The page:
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In degrees all cells have the same size as noted above, but in meters this means that there is a difference (because the earth is not flat). So then it is correct that you get a trapizium like thing as you mentioned.

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Cheers Arno,Ok so I'll work assuming that each cell is rectangular and all cells are of same size. I'll retrieve the size and orientation of the cells using the runways of an airport as guidlines. Should be suitable I guess.Storm

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HI Storm,You have downloaded and read the Terrain SDKs, right? Look at the Advanced Topics, Using the Level of Detail (LOD) Directive. There you will find a table with the values for all the LODs.From that table, an LOD=11 cell is19.1mWith a quadrant size of0.043945313 degrees latitude0.05859375 degrees longitude-------Justinhttp://www.fsgenesis.netHigh Quality Scenery for FS200x

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I sure read the SDK, many times over!What's the span in mtres value then? Value of 4892m ???Storm

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HI Storm,4889.6m?19.1 x 256-------Justinhttp://www.fsgenesis.netHigh Quality Scenery for FS200x

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Hi Storm.First, we'd like to know why you would need the meter span of an LOD11 area. There would normally be little use for that.======================================The MS world is measured in degrees of latitude and longitude, not in meters. All placement of objects and effects is based on this.Some commands ( whether BGLC or SCASM ) use a distance , which is usually stated in meters, but require a world geographic refpoint. An example would be our old runway commands. This adds a lot of confusion. Gmax objects are measured in meters ( usually ), but are placed at Lat-Long coordinates.Programs like Airport for Windows, or FSSC use a span in meters for for their background bitmaps and their internal object placement ( which leads to all kinds of problems with registration ).=======================================North to South, an LOD11 span is the same in meters.... but East to West, an LOD11 span shrinks as it approaches the poles, and fattens as it approaches the equator... just as meridians of longitude meet at the poles and are farthest apart at the equator.In the real world, a meter is a meter in any direction. But when we stretch the ball-like world onto a flat 2D plane, a meter going from East to West will stretch out with great distortion near the poles in a geographic projection. Just like the distortion you'll see in many world maps ( look at Greenland ).=======================================So as Arno pointed out, the span of any LOD depends on where you are, as the LOD is a geographic measurement, not a metric distance... and conically-trapazoidal in appearance, until stretched onto a 2d plane.======================================So why do you need the span in meters?Dick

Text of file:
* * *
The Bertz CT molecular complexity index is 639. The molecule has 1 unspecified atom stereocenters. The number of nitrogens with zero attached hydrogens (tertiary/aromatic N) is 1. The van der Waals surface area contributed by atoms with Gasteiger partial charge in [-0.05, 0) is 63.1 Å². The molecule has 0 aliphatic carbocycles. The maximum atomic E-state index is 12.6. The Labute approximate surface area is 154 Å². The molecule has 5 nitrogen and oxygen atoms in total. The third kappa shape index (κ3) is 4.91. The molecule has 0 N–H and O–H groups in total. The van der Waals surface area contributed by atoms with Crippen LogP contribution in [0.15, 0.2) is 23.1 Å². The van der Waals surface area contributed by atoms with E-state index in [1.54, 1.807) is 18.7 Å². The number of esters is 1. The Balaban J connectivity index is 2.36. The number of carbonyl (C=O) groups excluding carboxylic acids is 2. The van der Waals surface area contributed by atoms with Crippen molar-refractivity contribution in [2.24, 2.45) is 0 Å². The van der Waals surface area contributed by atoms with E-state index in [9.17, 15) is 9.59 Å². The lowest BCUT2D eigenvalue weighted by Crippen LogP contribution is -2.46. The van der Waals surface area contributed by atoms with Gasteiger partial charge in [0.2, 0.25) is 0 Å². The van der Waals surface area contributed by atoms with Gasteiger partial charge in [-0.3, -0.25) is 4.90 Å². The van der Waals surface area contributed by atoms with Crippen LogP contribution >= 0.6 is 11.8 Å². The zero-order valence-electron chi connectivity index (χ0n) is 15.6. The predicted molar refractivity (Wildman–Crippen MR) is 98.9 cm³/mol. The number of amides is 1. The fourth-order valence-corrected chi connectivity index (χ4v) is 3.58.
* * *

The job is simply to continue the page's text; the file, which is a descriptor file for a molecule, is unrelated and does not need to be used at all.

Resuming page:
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Fair enough Dick, 10x,A fried of mine working with me on this project has got full scale contour maps/survey sheets in ACAD of the Islands. What we're trying to do is to take a top-down view of the airport runways in FS right (these should be quite accurate in terms of position and size) and match the size and orientation with the ACAD sheets. We can then proceed (hopefully) to accurately define quadrants (say LOD11) for the coastline and mesh so that orientation of coastlines (size in FS), and mesh is accurate enough.Storm